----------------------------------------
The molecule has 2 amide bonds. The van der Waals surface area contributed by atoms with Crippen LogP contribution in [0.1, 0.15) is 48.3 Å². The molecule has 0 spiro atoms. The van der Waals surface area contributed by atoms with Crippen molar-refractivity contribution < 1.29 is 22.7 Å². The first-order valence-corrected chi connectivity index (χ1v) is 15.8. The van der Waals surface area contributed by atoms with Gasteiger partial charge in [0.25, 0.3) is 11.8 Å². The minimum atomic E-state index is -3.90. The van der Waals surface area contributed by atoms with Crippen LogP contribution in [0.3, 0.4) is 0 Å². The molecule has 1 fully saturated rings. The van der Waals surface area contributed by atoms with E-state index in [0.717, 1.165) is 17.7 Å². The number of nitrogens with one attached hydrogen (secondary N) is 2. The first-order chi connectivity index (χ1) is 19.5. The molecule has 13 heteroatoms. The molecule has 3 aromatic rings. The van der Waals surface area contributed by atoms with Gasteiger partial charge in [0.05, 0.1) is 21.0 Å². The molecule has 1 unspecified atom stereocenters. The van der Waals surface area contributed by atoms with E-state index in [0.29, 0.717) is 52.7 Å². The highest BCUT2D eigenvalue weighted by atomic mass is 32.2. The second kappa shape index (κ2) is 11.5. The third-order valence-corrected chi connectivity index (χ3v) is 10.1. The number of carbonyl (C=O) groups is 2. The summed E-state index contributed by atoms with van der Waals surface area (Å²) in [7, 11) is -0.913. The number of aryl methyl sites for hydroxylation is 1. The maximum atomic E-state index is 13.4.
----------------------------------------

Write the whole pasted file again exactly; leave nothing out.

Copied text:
The molecule has 2 amide bonds. The van der Waals surface area contributed by atoms with Crippen LogP contribution in [0.1, 0.15) is 48.3 Å². The molecule has 0 spiro atoms. The van der Waals surface area contributed by atoms with Crippen molar-refractivity contribution < 1.29 is 22.7 Å². The first-order valence-corrected chi connectivity index (χ1v) is 15.8. The van der Waals surface area contributed by atoms with Gasteiger partial charge in [0.25, 0.3) is 11.8 Å². The minimum atomic E-state index is -3.90. The van der Waals surface area contributed by atoms with Crippen LogP contribution in [0.3, 0.4) is 0 Å². The molecule has 1 fully saturated rings. The van der Waals surface area contributed by atoms with E-state index in [0.717, 1.165) is 17.7 Å². The number of nitrogens with one attached hydrogen (secondary N) is 2. The first-order chi connectivity index (χ1) is 19.5. The molecule has 13 heteroatoms. The molecule has 3 aromatic rings. The van der Waals surface area contributed by atoms with Gasteiger partial charge in [0.05, 0.1) is 21.0 Å². The molecule has 1 unspecified atom stereocenters. The van der Waals surface area contributed by atoms with E-state index in [0.29, 0.717) is 52.7 Å². The highest BCUT2D eigenvalue weighted by atomic mass is 32.2. The second kappa shape index (κ2) is 11.5. The third-order valence-corrected chi connectivity index (χ3v) is 10.1. The number of carbonyl (C=O) groups is 2. The summed E-state index contributed by atoms with van der Waals surface area (Å²) in [7, 11) is -0.913. The number of aryl methyl sites for hydroxylation is 1. The maximum atomic E-state index is 13.4.